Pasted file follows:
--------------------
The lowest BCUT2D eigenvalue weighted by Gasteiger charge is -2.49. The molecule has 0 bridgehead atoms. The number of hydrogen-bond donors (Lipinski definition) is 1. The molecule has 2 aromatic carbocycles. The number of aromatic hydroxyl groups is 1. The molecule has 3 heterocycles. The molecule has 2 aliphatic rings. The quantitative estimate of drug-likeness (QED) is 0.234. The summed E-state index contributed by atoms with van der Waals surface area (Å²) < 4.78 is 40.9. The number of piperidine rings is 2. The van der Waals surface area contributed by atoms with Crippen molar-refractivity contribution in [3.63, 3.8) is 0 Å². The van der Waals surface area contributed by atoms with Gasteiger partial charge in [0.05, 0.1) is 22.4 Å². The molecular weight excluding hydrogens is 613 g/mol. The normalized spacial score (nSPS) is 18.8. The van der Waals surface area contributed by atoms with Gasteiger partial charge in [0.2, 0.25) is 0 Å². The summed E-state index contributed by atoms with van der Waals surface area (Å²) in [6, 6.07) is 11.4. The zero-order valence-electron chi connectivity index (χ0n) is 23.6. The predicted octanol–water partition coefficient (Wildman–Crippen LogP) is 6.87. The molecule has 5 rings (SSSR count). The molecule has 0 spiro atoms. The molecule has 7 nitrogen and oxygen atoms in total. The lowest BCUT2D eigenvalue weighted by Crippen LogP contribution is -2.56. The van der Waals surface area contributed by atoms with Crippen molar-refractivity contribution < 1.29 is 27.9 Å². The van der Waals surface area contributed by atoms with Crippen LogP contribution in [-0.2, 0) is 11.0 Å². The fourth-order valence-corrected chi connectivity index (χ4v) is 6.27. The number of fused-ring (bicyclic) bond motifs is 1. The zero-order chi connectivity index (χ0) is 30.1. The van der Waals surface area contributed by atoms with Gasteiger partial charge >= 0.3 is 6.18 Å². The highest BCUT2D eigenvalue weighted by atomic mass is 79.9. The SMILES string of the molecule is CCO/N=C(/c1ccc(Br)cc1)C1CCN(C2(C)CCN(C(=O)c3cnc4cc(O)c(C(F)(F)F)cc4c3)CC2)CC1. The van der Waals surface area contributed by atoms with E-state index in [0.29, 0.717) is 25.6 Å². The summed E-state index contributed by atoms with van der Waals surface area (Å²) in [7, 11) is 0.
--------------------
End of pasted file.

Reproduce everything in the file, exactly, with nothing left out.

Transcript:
The lowest BCUT2D eigenvalue weighted by Gasteiger charge is -2.49. The molecule has 0 bridgehead atoms. The number of hydrogen-bond donors (Lipinski definition) is 1. The molecule has 2 aromatic carbocycles. The number of aromatic hydroxyl groups is 1. The molecule has 3 heterocycles. The molecule has 2 aliphatic rings. The quantitative estimate of drug-likeness (QED) is 0.234. The summed E-state index contributed by atoms with van der Waals surface area (Å²) < 4.78 is 40.9. The number of piperidine rings is 2. The van der Waals surface area contributed by atoms with Crippen molar-refractivity contribution in [3.63, 3.8) is 0 Å². The van der Waals surface area contributed by atoms with Gasteiger partial charge in [0.05, 0.1) is 22.4 Å². The molecular weight excluding hydrogens is 613 g/mol. The normalized spacial score (nSPS) is 18.8. The van der Waals surface area contributed by atoms with Gasteiger partial charge in [0.2, 0.25) is 0 Å². The summed E-state index contributed by atoms with van der Waals surface area (Å²) in [6, 6.07) is 11.4. The zero-order valence-electron chi connectivity index (χ0n) is 23.6. The predicted octanol–water partition coefficient (Wildman–Crippen LogP) is 6.87. The molecule has 5 rings (SSSR count). The molecule has 0 spiro atoms. The molecule has 7 nitrogen and oxygen atoms in total. The lowest BCUT2D eigenvalue weighted by Crippen LogP contribution is -2.56. The van der Waals surface area contributed by atoms with Crippen molar-refractivity contribution < 1.29 is 27.9 Å². The van der Waals surface area contributed by atoms with Crippen LogP contribution in [-0.2, 0) is 11.0 Å². The fourth-order valence-corrected chi connectivity index (χ4v) is 6.27. The number of fused-ring (bicyclic) bond motifs is 1. The zero-order chi connectivity index (χ0) is 30.1. The van der Waals surface area contributed by atoms with Gasteiger partial charge >= 0.3 is 6.18 Å². The highest BCUT2D eigenvalue weighted by atomic mass is 79.9. The SMILES string of the molecule is CCO/N=C(/c1ccc(Br)cc1)C1CCN(C2(C)CCN(C(=O)c3cnc4cc(O)c(C(F)(F)F)cc4c3)CC2)CC1. The van der Waals surface area contributed by atoms with E-state index in [0.29, 0.717) is 25.6 Å². The summed E-state index contributed by atoms with van der Waals surface area (Å²) in [7, 11) is 0.